In Davis California, Honda has built a working model of “tomorrows” self sustaining zero carbon footprint urbane environment. We thought we’d take a closer look at the construction cost viability of low to no environmental impact living.
Living “off the grid” can be challenging. First hand experience tells us that available solar and wind charging, battery conditioning, and the waning charge retention of winter, more often than not leads to turning on a gasoline or diesel fueled generator. I lived off the grid on a tree stand in Northern California for the better part of 3 decades.
While environmental consciousness was a -party -to the exercise, in practical terms, alternative power generation was the only viable source of electricity available to us at that time.
Early alternative energy pioneer David Katz of Redway California championed the idea of living off the grid through the utilization of D.C. or low A.C. powered appliances, lighting and eventually refrigeration, water pumps and hand tools. Today the “alternative energy revolution” has become big business.
And a big part of that evolution is the development and promotion of viable electric vehicle personal transportation.
The majority of today's plug in electric vehicles are charged via a fossil fueled power plant electrified public power grid. Much like the utilization of a gasoline fired generator at home, the relationship between grid and EV impacts the ‘true’ ecological benefits of electric car or truck ownership.
Unfortunately cars and homes contribute 44% to greenhouse gas emissions in the U.S..
Honda’s viable solution to the problem is to combine home and car in one solar powered package.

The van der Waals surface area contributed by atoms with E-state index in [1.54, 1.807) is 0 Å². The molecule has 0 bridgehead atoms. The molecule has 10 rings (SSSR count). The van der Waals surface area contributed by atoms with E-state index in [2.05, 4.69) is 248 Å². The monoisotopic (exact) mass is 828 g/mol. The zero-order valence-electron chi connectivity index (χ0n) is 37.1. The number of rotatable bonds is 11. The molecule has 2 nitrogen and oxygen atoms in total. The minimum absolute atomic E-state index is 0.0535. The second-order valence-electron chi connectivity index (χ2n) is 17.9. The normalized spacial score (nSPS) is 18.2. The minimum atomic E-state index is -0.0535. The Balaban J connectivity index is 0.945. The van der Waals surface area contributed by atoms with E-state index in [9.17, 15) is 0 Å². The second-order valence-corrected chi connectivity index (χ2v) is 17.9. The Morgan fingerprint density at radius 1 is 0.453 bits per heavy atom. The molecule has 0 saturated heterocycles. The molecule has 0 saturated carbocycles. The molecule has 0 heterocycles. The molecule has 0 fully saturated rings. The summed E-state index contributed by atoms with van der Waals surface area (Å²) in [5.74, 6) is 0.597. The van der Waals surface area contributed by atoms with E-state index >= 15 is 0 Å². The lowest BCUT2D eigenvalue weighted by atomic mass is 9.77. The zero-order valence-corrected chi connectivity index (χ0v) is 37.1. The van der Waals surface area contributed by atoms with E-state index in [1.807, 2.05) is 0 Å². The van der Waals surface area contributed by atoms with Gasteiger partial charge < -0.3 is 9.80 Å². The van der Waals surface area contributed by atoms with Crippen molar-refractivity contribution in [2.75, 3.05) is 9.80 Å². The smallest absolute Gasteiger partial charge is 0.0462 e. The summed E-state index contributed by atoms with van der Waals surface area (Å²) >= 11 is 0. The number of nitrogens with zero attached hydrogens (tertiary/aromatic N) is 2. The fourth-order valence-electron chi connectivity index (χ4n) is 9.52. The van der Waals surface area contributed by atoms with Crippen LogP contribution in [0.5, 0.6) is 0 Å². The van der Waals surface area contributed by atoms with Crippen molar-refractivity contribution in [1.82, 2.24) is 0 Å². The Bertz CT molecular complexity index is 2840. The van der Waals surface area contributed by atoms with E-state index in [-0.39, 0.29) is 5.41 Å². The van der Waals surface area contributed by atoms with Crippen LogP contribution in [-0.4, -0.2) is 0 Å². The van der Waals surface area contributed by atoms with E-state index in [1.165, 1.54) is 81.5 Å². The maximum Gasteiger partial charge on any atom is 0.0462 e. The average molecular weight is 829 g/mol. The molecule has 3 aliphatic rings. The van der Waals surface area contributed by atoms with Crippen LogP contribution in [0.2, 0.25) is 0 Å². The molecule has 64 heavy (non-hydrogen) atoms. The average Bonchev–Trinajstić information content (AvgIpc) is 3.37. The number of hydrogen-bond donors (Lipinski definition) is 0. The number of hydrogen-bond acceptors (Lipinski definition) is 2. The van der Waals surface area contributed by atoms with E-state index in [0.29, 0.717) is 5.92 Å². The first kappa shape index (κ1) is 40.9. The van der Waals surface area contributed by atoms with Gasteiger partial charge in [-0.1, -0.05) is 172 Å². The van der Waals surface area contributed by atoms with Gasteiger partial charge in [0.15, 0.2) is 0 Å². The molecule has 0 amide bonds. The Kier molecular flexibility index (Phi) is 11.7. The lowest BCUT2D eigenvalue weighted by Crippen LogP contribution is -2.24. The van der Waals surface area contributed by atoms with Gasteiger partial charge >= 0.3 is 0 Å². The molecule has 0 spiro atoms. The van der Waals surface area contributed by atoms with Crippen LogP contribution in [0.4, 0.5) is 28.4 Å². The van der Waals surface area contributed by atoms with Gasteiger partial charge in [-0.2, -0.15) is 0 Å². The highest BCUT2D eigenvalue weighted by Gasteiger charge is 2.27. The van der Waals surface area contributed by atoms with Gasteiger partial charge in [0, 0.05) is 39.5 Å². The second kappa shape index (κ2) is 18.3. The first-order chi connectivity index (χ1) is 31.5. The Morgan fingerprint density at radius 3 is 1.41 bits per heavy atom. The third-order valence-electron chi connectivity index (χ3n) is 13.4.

Honda’s solar powered, grid integrated ‘smart house’ is located in the Sacramento Valley, Davis Ca. While not a desert environment, Davis does enjoy an abundance of sunny days and a measurable lack of overcast rain and snow conditions; a rather perfect location for demonstrating the viability of a solar generated D.C. electricity.
Home to U.C. Davis, Honda Smart House project director Michael Koenig, in cooperation with the University has constructed what they believe to be a viable model for a not too future solar power sustained house-personal transportation interface.
That’s correct, Honda has included the charging needs of a Fit EV in the equation and the rooftop 9.5 kw solar PV system powers the house while recharging the Fit. Would it charge a Tesla S ? Certainly.
Great idea. What’s it cost?
It’s good to have money: Resources invested here by American Honda Motors($millions) will pay off in great dividend for the corporation as well as the end user. California has been chosen as the testing grounds for several very good reasons.
Governor Jerry Brown and company has set the bar for “zero net energy” residential construction by calendar year 2020. In terms of construction practices and product development, that might as well be next year.
While the Davis Honda Smart House is not a stand-alone, off grid project, it does produce more energy than it consumes. As to the 2015 Honda Fit EV, Honda has modified the car’s charging controller to accept a direct D.C. charge from the solar panels. For our EV friends that scoffed at the Japanese experiment, look boys, it’s happening right here at home.
Honda claims that the Fit EV will reach a full charge in 2 hours under ideal conditions.
Honda’s not telling us what the smart house project has cost to date. However, we took a moment to contact Grape Solar of Eugene, Or.. Grape is a Chinese owned distributor of high quality imported P.V. Cell and control components. Owner Ocean Yuan is very cooperative when describing the positive attributes of his product line.
Bottom line: A basic 9.5 kv P.V. solar array and controllers will set you back $21,933 at Lowe’s improvement center. That’s just for the panels and controllers. Mounting hardware, wire and the licensed electrician to install this grid-tied system will most likely double that number.
Storage batteries, etc. are not included in the kit price. Honda has incorporated a lithium storage battery in the smart house; something most consumers simply can’t afford to purchase.
Much of the above estimated cost can be subsidized or offset by state and federal tax credits. In the near future, the cost associated with installing solar or wind generated primary power on or to your home will be rolled into the initial construction cost of the project. And, rolled into the purchase price or mortgage funding of choice.
It should also be noted that smaller stand alone systems are available at a fraction of the cost of the larger system.
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